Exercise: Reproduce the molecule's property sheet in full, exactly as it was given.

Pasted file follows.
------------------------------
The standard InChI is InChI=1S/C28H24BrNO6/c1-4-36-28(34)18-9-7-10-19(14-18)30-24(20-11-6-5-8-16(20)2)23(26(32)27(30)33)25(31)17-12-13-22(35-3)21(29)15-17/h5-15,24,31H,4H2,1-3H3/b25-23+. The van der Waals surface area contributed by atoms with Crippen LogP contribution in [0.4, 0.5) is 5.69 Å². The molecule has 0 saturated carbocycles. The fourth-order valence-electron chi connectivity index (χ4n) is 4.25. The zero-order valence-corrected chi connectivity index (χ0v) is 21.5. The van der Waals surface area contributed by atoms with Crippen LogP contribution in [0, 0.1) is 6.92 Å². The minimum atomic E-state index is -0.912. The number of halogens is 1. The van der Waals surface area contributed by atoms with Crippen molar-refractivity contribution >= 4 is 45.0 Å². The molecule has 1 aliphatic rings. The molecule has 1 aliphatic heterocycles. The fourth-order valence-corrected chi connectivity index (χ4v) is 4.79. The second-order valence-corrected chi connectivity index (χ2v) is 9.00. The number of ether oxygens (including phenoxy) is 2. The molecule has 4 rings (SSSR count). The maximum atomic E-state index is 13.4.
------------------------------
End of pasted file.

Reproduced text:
The standard InChI is InChI=1S/C28H24BrNO6/c1-4-36-28(34)18-9-7-10-19(14-18)30-24(20-11-6-5-8-16(20)2)23(26(32)27(30)33)25(31)17-12-13-22(35-3)21(29)15-17/h5-15,24,31H,4H2,1-3H3/b25-23+. The van der Waals surface area contributed by atoms with Crippen LogP contribution in [0.4, 0.5) is 5.69 Å². The molecule has 0 saturated carbocycles. The fourth-order valence-electron chi connectivity index (χ4n) is 4.25. The zero-order valence-corrected chi connectivity index (χ0v) is 21.5. The van der Waals surface area contributed by atoms with Crippen LogP contribution in [0, 0.1) is 6.92 Å². The minimum atomic E-state index is -0.912. The number of halogens is 1. The van der Waals surface area contributed by atoms with Crippen molar-refractivity contribution >= 4 is 45.0 Å². The molecule has 1 aliphatic rings. The molecule has 1 aliphatic heterocycles. The fourth-order valence-corrected chi connectivity index (χ4v) is 4.79. The second-order valence-corrected chi connectivity index (χ2v) is 9.00. The number of ether oxygens (including phenoxy) is 2. The molecule has 4 rings (SSSR count). The maximum atomic E-state index is 13.4.